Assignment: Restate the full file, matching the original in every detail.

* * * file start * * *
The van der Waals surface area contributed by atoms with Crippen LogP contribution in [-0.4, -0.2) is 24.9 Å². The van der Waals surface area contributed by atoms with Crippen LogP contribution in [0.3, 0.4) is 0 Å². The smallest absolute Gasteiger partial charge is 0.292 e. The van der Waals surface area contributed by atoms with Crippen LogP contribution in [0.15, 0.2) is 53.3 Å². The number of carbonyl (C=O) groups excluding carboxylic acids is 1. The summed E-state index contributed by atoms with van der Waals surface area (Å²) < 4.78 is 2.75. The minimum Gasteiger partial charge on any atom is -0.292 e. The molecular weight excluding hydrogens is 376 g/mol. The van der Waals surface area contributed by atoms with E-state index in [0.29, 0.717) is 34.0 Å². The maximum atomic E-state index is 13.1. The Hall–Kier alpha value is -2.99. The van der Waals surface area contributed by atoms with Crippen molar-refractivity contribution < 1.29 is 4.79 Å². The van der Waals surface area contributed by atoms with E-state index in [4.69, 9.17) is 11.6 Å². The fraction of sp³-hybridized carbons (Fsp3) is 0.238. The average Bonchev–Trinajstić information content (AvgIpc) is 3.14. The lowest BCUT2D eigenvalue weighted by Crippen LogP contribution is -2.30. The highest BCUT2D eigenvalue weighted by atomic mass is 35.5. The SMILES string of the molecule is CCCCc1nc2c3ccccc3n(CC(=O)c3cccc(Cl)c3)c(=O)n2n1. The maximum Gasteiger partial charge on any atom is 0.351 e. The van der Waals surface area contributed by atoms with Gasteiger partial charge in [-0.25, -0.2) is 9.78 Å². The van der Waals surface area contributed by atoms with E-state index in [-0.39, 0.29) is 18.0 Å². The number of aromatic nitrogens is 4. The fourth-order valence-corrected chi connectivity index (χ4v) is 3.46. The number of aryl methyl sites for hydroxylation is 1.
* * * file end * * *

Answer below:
The van der Waals surface area contributed by atoms with Crippen LogP contribution in [-0.4, -0.2) is 24.9 Å². The van der Waals surface area contributed by atoms with Crippen LogP contribution in [0.3, 0.4) is 0 Å². The smallest absolute Gasteiger partial charge is 0.292 e. The van der Waals surface area contributed by atoms with Crippen LogP contribution in [0.15, 0.2) is 53.3 Å². The number of carbonyl (C=O) groups excluding carboxylic acids is 1. The summed E-state index contributed by atoms with van der Waals surface area (Å²) < 4.78 is 2.75. The minimum Gasteiger partial charge on any atom is -0.292 e. The molecular weight excluding hydrogens is 376 g/mol. The van der Waals surface area contributed by atoms with E-state index in [0.29, 0.717) is 34.0 Å². The maximum atomic E-state index is 13.1. The Hall–Kier alpha value is -2.99. The van der Waals surface area contributed by atoms with Crippen molar-refractivity contribution < 1.29 is 4.79 Å². The van der Waals surface area contributed by atoms with E-state index in [4.69, 9.17) is 11.6 Å². The fraction of sp³-hybridized carbons (Fsp3) is 0.238. The average Bonchev–Trinajstić information content (AvgIpc) is 3.14. The lowest BCUT2D eigenvalue weighted by Crippen LogP contribution is -2.30. The highest BCUT2D eigenvalue weighted by atomic mass is 35.5. The SMILES string of the molecule is CCCCc1nc2c3ccccc3n(CC(=O)c3cccc(Cl)c3)c(=O)n2n1. The maximum Gasteiger partial charge on any atom is 0.351 e. The van der Waals surface area contributed by atoms with Gasteiger partial charge in [-0.25, -0.2) is 9.78 Å². The van der Waals surface area contributed by atoms with E-state index in [-0.39, 0.29) is 18.0 Å². The number of aromatic nitrogens is 4. The fourth-order valence-corrected chi connectivity index (χ4v) is 3.46. The number of aryl methyl sites for hydroxylation is 1.